A small, experimental rocket meant to carry 13 communication satellites into space for the Department of Defense failed just one minute after launching from Hawaii last night, according to the US Air Force. Video footage of the event shows the rocket spiraling out of control as it falls back down to Earth, leaving a crooked contrail in its wake. This was the first flight ever for this kind of vehicle — known as a Super Strypi rocket — as well as the first rocket launch attempt from the Hawaiian Islands.
The launch was part of the US Air Force's Operationally Responsive Space (ORS)-4 mission. The ORS missions are aimed at testing out smaller, alternative launch vehicles, to see if they can get government satellites into space for much lower costs and with much shorter planning times. This particular mission was meant to see if the Super Strypi could meet those criteria.
The rocket spirals out of control
"The ORS-4 mission on an experimental Super Strypi launch vehicle failed in mid-flight after liftoff at 5:45 PM Hawaii Standard Time (7:45 PM PST/10:45 PM EST) today from the Pacific Missile Range Facility off Barking Sands, Kauai, Hawaii. Additional information will be released as it becomes available," the Air Force said in a statement.
The Super Strypi rocket is a repurposed version of a Cold War era sounding rocket made by the US Department of Energy’s Sandia National Laboratory; it was used as part of nuclear testing programs in the 1960s, according to Space News. For the ORS mission, the Department of Defense worked with Sandia and the University of Hawaii’s Space Flight Laboratory to significantly redesign the rocket to get into space. Aerojet Rocketdyne also provided the three new rocket motors used in the Super Strypi, and manufactured the core stages of the vehicle. The Super Strypi is launched via a rail system, which guides the rocket as it takes off.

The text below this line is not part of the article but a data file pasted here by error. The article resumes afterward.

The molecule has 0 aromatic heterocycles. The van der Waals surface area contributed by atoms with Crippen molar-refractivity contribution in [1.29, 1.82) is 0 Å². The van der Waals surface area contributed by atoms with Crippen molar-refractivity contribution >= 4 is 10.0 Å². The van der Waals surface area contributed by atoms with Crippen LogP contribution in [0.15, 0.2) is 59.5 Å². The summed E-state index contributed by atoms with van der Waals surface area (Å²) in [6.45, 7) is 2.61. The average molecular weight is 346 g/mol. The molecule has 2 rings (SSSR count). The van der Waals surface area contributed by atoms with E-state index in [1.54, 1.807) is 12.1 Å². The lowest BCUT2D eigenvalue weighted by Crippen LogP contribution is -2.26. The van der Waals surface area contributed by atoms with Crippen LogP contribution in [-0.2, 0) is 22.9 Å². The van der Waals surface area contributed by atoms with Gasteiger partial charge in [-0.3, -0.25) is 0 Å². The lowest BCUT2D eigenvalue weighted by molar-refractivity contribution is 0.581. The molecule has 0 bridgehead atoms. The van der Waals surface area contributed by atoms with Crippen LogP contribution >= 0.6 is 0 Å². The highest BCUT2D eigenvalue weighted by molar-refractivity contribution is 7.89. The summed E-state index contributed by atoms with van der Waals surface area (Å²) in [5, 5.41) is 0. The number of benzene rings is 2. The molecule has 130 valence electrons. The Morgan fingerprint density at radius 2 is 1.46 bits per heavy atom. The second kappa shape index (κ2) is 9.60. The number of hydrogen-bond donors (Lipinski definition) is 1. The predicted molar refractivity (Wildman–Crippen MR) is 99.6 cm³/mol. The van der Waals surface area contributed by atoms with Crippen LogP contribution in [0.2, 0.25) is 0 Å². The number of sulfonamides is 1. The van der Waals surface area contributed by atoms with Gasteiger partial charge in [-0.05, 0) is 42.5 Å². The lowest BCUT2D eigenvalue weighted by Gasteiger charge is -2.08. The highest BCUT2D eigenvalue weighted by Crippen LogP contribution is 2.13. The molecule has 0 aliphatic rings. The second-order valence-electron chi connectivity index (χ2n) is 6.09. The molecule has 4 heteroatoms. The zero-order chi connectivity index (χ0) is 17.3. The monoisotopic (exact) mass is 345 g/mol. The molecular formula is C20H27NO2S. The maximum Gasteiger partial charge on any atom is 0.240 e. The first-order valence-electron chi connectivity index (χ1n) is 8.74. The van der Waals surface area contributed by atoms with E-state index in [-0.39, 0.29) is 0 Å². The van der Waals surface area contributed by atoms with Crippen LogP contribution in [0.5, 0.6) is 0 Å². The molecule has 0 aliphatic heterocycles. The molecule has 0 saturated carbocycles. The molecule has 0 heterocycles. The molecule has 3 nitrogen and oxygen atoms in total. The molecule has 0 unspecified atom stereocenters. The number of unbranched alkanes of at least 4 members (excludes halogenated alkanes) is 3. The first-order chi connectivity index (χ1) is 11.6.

Altogether the vehicle is estimated to cost $15 to $16 million per launch. That's a good deal, considering the average cost of launching an Atlas V rocket — the military's primary option for getting satellites into space — is around $225 million.
The vehicle is estimated to cost $15 to $16 million per launch
But it looks like the Super Strypi may have a long way to go before it can save the Air Force that much money. Even before this launch failure, the ORS-4 mission was fraught with delays; the launch had originally been set for October 2013, but was pushed back to November 2014 and then to January 2015, according to Space News, before finally settling on the November 3rd date. Additionally, the Air Force didn't seem to have much confidence that the rocket would succeed. Col. John Anttonen, the former director of the Air Force’s ORS Office, told Space News that the government was moving forward with the launch despite knowing about a design flaw in one of the rocket's motors.
"For us, the mission is to get the data on the flight," Anttonen told Space News in March. "We feel we can do that on this mission all the way up through the first stage. We’re pretty confident we’ll be able to demonstrate what we’re looking for." Anttonen said the main objective of ORS-4 was to see if the mission time could be compressed into 21 days. There's been no word yet on whether or not the Air Force succeeded in that area.
An animation of the rocket spiraling.